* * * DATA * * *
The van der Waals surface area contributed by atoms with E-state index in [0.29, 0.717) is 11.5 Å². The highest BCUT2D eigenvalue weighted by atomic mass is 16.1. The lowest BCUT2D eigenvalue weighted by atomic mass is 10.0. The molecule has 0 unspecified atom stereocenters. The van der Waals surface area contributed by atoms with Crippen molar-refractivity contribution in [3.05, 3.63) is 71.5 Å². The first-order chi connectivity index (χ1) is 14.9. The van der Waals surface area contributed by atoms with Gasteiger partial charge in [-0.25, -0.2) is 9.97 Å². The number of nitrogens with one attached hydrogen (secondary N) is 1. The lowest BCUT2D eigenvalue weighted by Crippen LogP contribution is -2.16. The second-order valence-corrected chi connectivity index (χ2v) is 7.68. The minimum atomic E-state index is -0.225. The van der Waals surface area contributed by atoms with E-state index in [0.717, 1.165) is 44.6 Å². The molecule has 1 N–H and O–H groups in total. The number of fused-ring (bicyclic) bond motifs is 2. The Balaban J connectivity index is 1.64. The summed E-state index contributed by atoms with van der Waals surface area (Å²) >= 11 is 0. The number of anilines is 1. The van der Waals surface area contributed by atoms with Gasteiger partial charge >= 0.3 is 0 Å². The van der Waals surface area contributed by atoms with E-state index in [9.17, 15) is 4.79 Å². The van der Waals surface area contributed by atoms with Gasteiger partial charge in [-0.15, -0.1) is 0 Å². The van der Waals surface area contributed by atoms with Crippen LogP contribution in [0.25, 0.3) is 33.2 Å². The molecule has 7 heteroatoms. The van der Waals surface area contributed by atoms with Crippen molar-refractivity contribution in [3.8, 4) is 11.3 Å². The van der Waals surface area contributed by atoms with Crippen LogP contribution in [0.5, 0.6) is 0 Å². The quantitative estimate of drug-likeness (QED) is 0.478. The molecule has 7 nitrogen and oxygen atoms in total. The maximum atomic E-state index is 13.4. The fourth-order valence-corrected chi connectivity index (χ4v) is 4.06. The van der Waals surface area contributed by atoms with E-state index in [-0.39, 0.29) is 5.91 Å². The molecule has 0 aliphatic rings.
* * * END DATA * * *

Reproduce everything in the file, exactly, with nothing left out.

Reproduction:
The van der Waals surface area contributed by atoms with E-state index in [0.29, 0.717) is 11.5 Å². The highest BCUT2D eigenvalue weighted by atomic mass is 16.1. The lowest BCUT2D eigenvalue weighted by atomic mass is 10.0. The molecule has 0 unspecified atom stereocenters. The van der Waals surface area contributed by atoms with Crippen molar-refractivity contribution in [3.05, 3.63) is 71.5 Å². The first-order chi connectivity index (χ1) is 14.9. The van der Waals surface area contributed by atoms with Gasteiger partial charge in [-0.25, -0.2) is 9.97 Å². The number of nitrogens with one attached hydrogen (secondary N) is 1. The lowest BCUT2D eigenvalue weighted by Crippen LogP contribution is -2.16. The second-order valence-corrected chi connectivity index (χ2v) is 7.68. The minimum atomic E-state index is -0.225. The van der Waals surface area contributed by atoms with E-state index in [0.717, 1.165) is 44.6 Å². The molecule has 1 N–H and O–H groups in total. The number of fused-ring (bicyclic) bond motifs is 2. The Balaban J connectivity index is 1.64. The summed E-state index contributed by atoms with van der Waals surface area (Å²) >= 11 is 0. The number of anilines is 1. The van der Waals surface area contributed by atoms with Gasteiger partial charge >= 0.3 is 0 Å². The van der Waals surface area contributed by atoms with E-state index in [9.17, 15) is 4.79 Å². The van der Waals surface area contributed by atoms with Gasteiger partial charge in [-0.15, -0.1) is 0 Å². The van der Waals surface area contributed by atoms with Crippen LogP contribution in [0.25, 0.3) is 33.2 Å². The molecule has 7 heteroatoms. The van der Waals surface area contributed by atoms with Crippen molar-refractivity contribution in [3.8, 4) is 11.3 Å². The van der Waals surface area contributed by atoms with Crippen LogP contribution in [0.5, 0.6) is 0 Å². The quantitative estimate of drug-likeness (QED) is 0.478. The molecule has 7 nitrogen and oxygen atoms in total. The maximum atomic E-state index is 13.4. The fourth-order valence-corrected chi connectivity index (χ4v) is 4.06. The van der Waals surface area contributed by atoms with E-state index in [-0.39, 0.29) is 5.91 Å². The molecule has 0 aliphatic rings.